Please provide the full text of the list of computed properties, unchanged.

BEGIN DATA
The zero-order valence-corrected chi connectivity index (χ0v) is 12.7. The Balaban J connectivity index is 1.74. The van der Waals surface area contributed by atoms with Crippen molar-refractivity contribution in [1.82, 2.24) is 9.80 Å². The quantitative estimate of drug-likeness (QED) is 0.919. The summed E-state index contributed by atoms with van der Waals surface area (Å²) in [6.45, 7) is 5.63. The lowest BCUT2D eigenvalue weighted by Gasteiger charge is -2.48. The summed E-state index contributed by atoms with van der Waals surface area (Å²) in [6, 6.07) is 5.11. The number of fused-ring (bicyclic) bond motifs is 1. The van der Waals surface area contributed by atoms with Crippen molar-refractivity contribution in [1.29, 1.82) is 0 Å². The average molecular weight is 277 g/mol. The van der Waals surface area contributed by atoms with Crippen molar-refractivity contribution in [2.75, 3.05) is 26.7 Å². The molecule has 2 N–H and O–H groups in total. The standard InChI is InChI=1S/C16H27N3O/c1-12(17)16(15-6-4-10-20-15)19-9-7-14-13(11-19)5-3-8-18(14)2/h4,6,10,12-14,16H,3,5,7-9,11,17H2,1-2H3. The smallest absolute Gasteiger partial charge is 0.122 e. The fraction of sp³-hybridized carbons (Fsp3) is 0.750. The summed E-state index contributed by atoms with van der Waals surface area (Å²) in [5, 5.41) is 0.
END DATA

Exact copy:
The zero-order valence-corrected chi connectivity index (χ0v) is 12.7. The Balaban J connectivity index is 1.74. The van der Waals surface area contributed by atoms with Crippen molar-refractivity contribution in [1.82, 2.24) is 9.80 Å². The quantitative estimate of drug-likeness (QED) is 0.919. The summed E-state index contributed by atoms with van der Waals surface area (Å²) in [6.45, 7) is 5.63. The lowest BCUT2D eigenvalue weighted by Gasteiger charge is -2.48. The summed E-state index contributed by atoms with van der Waals surface area (Å²) in [6, 6.07) is 5.11. The number of fused-ring (bicyclic) bond motifs is 1. The van der Waals surface area contributed by atoms with Crippen molar-refractivity contribution in [1.29, 1.82) is 0 Å². The average molecular weight is 277 g/mol. The van der Waals surface area contributed by atoms with Crippen molar-refractivity contribution in [2.75, 3.05) is 26.7 Å². The molecule has 2 N–H and O–H groups in total. The standard InChI is InChI=1S/C16H27N3O/c1-12(17)16(15-6-4-10-20-15)19-9-7-14-13(11-19)5-3-8-18(14)2/h4,6,10,12-14,16H,3,5,7-9,11,17H2,1-2H3. The smallest absolute Gasteiger partial charge is 0.122 e. The fraction of sp³-hybridized carbons (Fsp3) is 0.750. The summed E-state index contributed by atoms with van der Waals surface area (Å²) in [5, 5.41) is 0.